My good lady wife obligingly purchased a large amount of wooden planes of varying quality and heritage for me at a village fete last summer. Quite a few of them have this unusual looking setting system for the chip breaker. I don’t think I am missing anything, because all of the planes with this design had the same design, there were none with anything extra. There is a couple of mil play between the screw and the blade, and all of the ones I have are the same, so again, it seems to be by design.
I am assuming that you would set the screw so that when you mount the blade and chip breaker and wedge in to the plane, the action of setting the wedge would push the bottom of the screw in to contact with the blade. When you then tap the blade to adjust it, a final tap on the wedge would re-seat the chip breaker. What I can’t work out is how you would avoid having to reset the blade and chip breaker each time when you adjust the blade up.
Does anyone have any experience using this type of set up?
(I will clean the blade, chip breaker and screw, and put a reasonable edge on the blade just to see how things work, but it won’t be a high priority job.)
Wish my wife would bring me back boxes full of old tools !
This is a system I’ve seen on some French planes (Peugeot, Coulaux & Cie, Goldenberg), I think it was popular there at some time (I don’t know for other countries though).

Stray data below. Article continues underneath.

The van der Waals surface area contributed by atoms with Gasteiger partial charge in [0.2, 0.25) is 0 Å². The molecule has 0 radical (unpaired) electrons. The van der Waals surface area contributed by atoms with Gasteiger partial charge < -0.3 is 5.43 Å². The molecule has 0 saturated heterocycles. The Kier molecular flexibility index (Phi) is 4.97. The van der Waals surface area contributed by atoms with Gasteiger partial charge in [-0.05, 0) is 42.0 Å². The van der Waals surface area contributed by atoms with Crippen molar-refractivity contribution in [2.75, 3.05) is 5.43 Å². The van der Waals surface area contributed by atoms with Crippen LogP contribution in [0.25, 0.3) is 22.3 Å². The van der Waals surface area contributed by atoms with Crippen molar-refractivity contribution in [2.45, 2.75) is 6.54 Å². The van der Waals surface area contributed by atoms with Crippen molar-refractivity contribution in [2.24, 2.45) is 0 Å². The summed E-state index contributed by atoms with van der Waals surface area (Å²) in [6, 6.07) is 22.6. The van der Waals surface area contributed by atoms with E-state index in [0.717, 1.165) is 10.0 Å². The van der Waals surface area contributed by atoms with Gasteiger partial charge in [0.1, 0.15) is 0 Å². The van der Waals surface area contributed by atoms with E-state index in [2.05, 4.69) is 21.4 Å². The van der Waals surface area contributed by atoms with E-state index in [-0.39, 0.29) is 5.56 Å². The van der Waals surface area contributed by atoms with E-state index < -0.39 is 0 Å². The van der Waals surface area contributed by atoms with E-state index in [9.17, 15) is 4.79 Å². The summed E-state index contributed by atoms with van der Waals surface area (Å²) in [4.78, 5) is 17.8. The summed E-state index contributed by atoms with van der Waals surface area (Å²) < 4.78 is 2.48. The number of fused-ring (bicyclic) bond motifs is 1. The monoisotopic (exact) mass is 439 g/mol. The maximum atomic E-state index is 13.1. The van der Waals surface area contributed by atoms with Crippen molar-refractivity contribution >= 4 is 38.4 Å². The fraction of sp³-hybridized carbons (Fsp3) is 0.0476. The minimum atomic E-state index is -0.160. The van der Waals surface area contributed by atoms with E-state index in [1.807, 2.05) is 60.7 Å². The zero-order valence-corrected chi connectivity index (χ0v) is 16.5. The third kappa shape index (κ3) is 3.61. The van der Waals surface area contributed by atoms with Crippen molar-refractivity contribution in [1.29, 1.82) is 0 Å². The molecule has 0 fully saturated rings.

I happen to have purchased one last week, also within a box full of old planes.
On mine, the screw is exactly the length of the “hole” in the iron, so once set the chipbreaker can’t bo back and forth.
The screw is locked in place by a pin on the iron, and a hole on top of the screw. Yours should also have some feature that keeps it in place (maybe it’s the shape of the screw head that matches the cut in the iron).
To set the chipbreaker you simply turn the screw to position it at your chosen distance from the cutting edge, and the wedge will press it firmly against the iron. So it should stay in place.
Although I haven’t restored the plane yet, so I’m unable to tell you how well this system is working. (We’re also on a low priority plane here)
Not related directly to the unusual chip breaker, but from the same job lot of old tools, I was able to recondition a small scrub plane. I am pretty sure it’s over 75 years old, given the small eagle and swastika mark I found on it. I’m pretty sure that marque isn’t used much these days.
- This reply was modified 2 years, 6 months ago by Colin Scowen.
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